7 Car Stocks To Sell on the Chip Shortage
Car stocks, especially shares of electric vehicles (EVs), have turbocharged portfolios in the past year. Meanwhile, the auto industry — which increasingly relies on semiconductors — has been in the limelight.
However, due to the current chip shortage, many car makers have announced they would be temporarily halting production. As a result, car stocks have come under pressure. And therefore, this article introduces seven car stock to sell in the short run.
Semiconductors are found in a wide range of products in computing, autos, telecommunications, military systems, gaming and healthcare. Chips are typically behind most technological innovation. But the semiconductor industry is cyclical. During periods of high demand, upturns occur. The pandemic has meant increased sales in consumer items that have now translated into supply shortages.
Business cycles also impact auto sales. When the novel coronavirus hit our shores about a year ago, shares of car makers tanked. But as weeks passed by, the sentiment on Wall Street improved and many of them hit record highs.
In the short run, the chip crisis might curb growth and lead to profit-taking in share prices of car companies. Nonetheless, in the long run, legacy automakers are likely to perform well. Those businesses that create robust cash flows will come out of the impact of chip shortage without much long-term damage.
With that in mind, here is a list of seven car stocks that are currently feeling the heat of the chip shortage:
- Ford Motor (NYSE:F)
- General Motors (NYSE:GM)
- Global X Lithium & Battery Tech ETF (NYSEARCA:LIT)
- Honda Motor Co. (NYSE:HMC)
- Nio (NYSE:NIO)
- Nissan Motor (OTCMKTS:NSANY)
- Simplify Volt RoboCar Disruption and Tech ETF (NYSEARCA:)
Now, let’s dive in and take a closer look at each one.
Car Stocks: Ford Motor (F)
52-Week Range: $3.96 – $13.41
1-Year Price Change: Up about 126%
Our first stock is Dearborn, Michigan-based Ford Motor. The company manufactures a full line of Ford cars, trucks, and sport utility vehicles (SUVs), as well as Lincoln luxury vehicles. When it comes to pickup trucks, Ford is possibly the number one player and a household name stateside. In 2020, it sold 4.5 million vehicles.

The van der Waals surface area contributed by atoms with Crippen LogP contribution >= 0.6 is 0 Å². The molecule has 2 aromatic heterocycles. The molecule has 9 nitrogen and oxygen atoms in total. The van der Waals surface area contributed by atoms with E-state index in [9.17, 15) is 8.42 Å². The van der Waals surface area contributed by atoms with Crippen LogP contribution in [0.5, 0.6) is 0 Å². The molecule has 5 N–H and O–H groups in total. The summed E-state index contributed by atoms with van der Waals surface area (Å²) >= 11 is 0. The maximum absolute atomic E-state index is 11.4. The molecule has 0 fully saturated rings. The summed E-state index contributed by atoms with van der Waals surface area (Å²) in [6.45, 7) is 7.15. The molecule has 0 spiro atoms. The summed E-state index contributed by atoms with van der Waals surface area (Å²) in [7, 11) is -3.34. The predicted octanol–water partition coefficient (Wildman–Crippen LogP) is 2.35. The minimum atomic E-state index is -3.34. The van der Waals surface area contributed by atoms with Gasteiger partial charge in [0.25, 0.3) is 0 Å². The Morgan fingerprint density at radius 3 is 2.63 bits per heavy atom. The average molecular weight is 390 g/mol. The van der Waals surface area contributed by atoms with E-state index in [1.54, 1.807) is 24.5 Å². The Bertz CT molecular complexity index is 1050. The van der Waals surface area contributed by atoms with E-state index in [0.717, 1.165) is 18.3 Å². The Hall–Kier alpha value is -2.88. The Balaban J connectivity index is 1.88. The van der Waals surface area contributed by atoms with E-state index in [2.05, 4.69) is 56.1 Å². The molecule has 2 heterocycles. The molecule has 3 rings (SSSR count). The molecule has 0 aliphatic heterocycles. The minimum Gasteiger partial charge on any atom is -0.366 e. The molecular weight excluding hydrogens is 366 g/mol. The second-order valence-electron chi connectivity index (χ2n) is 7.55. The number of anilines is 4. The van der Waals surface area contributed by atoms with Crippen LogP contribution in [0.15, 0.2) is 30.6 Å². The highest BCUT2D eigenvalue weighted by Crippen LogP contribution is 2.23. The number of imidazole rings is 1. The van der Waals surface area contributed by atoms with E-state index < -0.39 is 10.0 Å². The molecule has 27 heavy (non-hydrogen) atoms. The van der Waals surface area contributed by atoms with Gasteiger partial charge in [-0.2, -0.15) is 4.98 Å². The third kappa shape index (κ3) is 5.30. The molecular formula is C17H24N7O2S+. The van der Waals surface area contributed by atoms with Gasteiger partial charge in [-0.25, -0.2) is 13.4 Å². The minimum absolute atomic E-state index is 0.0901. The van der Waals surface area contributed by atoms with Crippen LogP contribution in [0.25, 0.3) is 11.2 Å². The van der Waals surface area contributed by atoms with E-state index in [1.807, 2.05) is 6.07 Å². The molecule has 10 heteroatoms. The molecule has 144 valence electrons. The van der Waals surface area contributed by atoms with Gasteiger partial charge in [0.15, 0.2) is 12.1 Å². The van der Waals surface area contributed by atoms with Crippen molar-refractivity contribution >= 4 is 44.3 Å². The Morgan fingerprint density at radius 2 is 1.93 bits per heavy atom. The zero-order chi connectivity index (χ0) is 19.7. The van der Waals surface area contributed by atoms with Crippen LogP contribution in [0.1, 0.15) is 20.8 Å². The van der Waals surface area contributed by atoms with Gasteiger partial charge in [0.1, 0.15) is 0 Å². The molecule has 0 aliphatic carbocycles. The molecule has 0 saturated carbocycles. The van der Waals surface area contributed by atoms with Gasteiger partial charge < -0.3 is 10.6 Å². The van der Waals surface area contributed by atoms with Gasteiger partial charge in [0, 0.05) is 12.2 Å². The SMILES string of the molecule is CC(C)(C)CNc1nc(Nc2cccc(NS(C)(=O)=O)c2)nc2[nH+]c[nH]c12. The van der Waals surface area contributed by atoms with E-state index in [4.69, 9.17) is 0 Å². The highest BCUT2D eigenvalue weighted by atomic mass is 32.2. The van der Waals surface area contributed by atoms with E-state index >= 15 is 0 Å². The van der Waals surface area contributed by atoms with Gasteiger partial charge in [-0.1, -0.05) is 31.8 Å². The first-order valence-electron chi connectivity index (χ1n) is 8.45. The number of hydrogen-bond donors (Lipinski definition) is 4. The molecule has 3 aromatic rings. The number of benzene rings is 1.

The car maker reported fourth-quarter and full-year results in early February. Revenue fell 9% year-over-year to $33.2 billion during Q4. And GAAP net loss reached $2.79 billion compared to net loss of $1.67 billion in the prior year quarter.
However, adjusted diluted earnings per share (EPS) was above market expectations at 34 cents. Ford generated $1.9 billion in adjusted free cash flow during the quarter, ending the year with $31 billion in cash and nearly $47 billion in total liquidity.
“The transformation of Ford is happening and so is our leadership of the EV revolution and development of autonomous driving,” CEO Jim Farley said. “We’re now allocating a combined $29 billion in capital and tremendous talent to these two areas, and bringing customers high-volume, connected electric SUVs, commercial vans and pickup trucks.”
Most analysts concurred the firm delivered a robust quarter. Yet, the global shortage of computer chips has forced Ford to cut production in North America. Management has indicated the situation could lead to a $1 billion to $2.5 billion fall in its earnings during 2021. While working with suppliers, the company is expected to take proactive steps, such as shifting chips to more profitable lines — like its electric vehicles.
Despite potential short-term headwinds, Ford has a solid path to be successful in its EV transition. Ford’s forward price-earnings (P/E) and price-sales (P/S) ratios stand at 11.64 and 0.4, respectively. BY comparison, the respective figures for Tesla (NASDAQ:TSLA) for the same measures are 172.41 and 24.03.
General Motors (GM)